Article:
Document Detail


Hypoxic conditioning enhances the angiogenic paracrine activity of human adipose-derived stem cells.
MedLine Citation:
PMID:  23282141     Owner:  NLM     Status:  Publisher    
Abstract/OtherAbstract:
Human adipose-derived stem cells (ASCs) secrete cytokines and growth factors that can be harnessed in a paracrine fashion for promotion of angiogenesis, cell survival and activation of endogenous stem cells. We recently showed that hypoxia is a powerful stimulus for angiogenic activity from ASCs in vitro and here we investigate the biological significance of this paracrine activity in an in vivo angiogenesis model. A single in vitro exposure of ASCs to severe hypoxia (<0.1% O2) significantly increased both the transcriptional and translational level of VEGF-A and angiogenin (ANG). The angiogenicity of ASC conditioned media (ASCCM) was assessed by implanting ASCCM-treated polyvinyl alcohol sponges subcutaneously for 2 weeks in mice. Morphometric analysis of anti-CD31-immunolabelled sponge sections demonstrated increased angiogenesis with hypoxic ASCCM treatment compared to normoxic control ASCCM treatment (percentage vascular volume; 6.0 ± 0.5% in hypoxic ASCCM vs. 4.1 ± 0.7% in normoxic ASCCM, p < 0.05). Reduction of VEGF-A and ANG levels in ASCCM with respective neutralising antibodies before sponge implantation showed significantly diminished angiogenic response (3.5 ± 0.5% in anti-VEGF-A-treated, 3.2 ± 0.7% in anti-ANG-treated and 3.5 ± 0.6% in anti-VEGF-A/ANG-treated). Furthermore, both normoxic and hypoxic ASCCM were able to sustain in vivo lymphangiogenesis in sponges. Collectively, the model demonstrated that the increased paracrine production of VEGF-A and ANG in hypoxic-conditioned ASCs in vitro translated to an in vivo effect with favourable biological significance. These results further illustrate the potential for utilisation of in vitro optimised ASCCM for in vivo angiogenesis-related applications as an effective cell-free technology.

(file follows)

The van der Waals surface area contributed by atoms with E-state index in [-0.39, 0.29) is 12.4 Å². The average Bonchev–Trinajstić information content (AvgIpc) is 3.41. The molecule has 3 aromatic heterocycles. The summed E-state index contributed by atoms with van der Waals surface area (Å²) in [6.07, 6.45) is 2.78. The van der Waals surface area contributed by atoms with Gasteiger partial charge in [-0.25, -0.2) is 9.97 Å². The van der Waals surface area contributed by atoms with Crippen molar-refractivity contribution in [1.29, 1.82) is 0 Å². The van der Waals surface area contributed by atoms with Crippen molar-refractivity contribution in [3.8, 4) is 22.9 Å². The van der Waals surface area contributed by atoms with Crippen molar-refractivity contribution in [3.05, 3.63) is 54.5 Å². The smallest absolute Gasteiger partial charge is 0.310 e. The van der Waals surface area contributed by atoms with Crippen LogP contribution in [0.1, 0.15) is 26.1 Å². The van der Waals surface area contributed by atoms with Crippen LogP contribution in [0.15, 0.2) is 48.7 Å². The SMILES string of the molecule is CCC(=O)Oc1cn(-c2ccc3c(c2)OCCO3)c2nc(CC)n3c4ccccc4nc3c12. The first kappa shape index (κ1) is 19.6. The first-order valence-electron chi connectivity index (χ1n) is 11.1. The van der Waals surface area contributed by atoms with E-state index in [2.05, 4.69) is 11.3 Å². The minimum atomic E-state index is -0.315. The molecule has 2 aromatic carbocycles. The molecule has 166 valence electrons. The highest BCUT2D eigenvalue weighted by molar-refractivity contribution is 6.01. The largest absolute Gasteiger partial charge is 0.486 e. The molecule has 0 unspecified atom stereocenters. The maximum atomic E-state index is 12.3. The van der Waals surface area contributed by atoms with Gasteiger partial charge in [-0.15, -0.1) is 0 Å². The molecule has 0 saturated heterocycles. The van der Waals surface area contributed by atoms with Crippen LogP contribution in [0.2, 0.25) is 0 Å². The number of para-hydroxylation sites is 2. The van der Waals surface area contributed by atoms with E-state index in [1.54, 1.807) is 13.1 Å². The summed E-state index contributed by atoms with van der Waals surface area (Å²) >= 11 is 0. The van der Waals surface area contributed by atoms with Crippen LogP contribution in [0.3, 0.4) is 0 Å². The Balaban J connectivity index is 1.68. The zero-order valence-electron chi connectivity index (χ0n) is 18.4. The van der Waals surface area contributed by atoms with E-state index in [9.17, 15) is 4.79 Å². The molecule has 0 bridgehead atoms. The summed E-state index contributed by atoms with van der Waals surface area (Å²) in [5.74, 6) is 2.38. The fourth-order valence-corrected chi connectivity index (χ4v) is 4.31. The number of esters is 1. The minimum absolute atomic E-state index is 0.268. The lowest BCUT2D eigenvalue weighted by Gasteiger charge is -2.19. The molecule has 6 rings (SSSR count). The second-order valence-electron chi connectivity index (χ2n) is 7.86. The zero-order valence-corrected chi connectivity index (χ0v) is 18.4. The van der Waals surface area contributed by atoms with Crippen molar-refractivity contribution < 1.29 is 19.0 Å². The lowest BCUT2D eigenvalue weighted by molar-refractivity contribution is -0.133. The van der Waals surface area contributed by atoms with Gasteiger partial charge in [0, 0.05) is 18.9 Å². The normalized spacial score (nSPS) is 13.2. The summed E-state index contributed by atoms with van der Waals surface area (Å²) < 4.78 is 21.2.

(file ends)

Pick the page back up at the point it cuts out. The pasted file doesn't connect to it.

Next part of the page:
Authors:
Sarah Tzu-Feng Hsiao; Zerina Lokmic; Hitesh Peshavariya; Keren M Abberton; Gregory J Dusting; Shiang Yong Lim; Rodney J Dilley
Publication Detail:
Type:  JOURNAL ARTICLE     Date:  2013-1-2
Journal Detail:
Title:  Stem cells and development     Volume:  -     ISSN:  1557-8534     ISO Abbreviation:  Stem Cells Dev.     Publication Date:  2013 Jan 
Date Detail:
Created Date:  2013-1-3     Completed Date:  -     Revised Date:  -    
Medline Journal Info:
Nlm Unique ID:  101197107     Medline TA:  Stem Cells Dev     Country:  -    
Other Details:
Languages:  ENG     Pagination:  -     Citation Subset:  -    
Affiliation:
O'Brien Institute, Fitzroy, Victoria, Australia, , University of Melbourne, Department of Surgery, Fitzroy, Victoria, Australia; sthsiao@student.unimelb.edu.au.
Export Citation:
APA/MLA Format     Download EndNote     Download BibTex
MeSH Terms
Descriptor/Qualifier:

From MEDLINE®/PubMed®, a database of the U.S. National Library of Medicine


Previous Document:  Multi-species data integration and gene ranking enrich significant results in an alcoholism genome-w...
Next Document:  Discovery of a new class of inhibitors for the protein arginine deiminase type 4 (PAD4) by structure...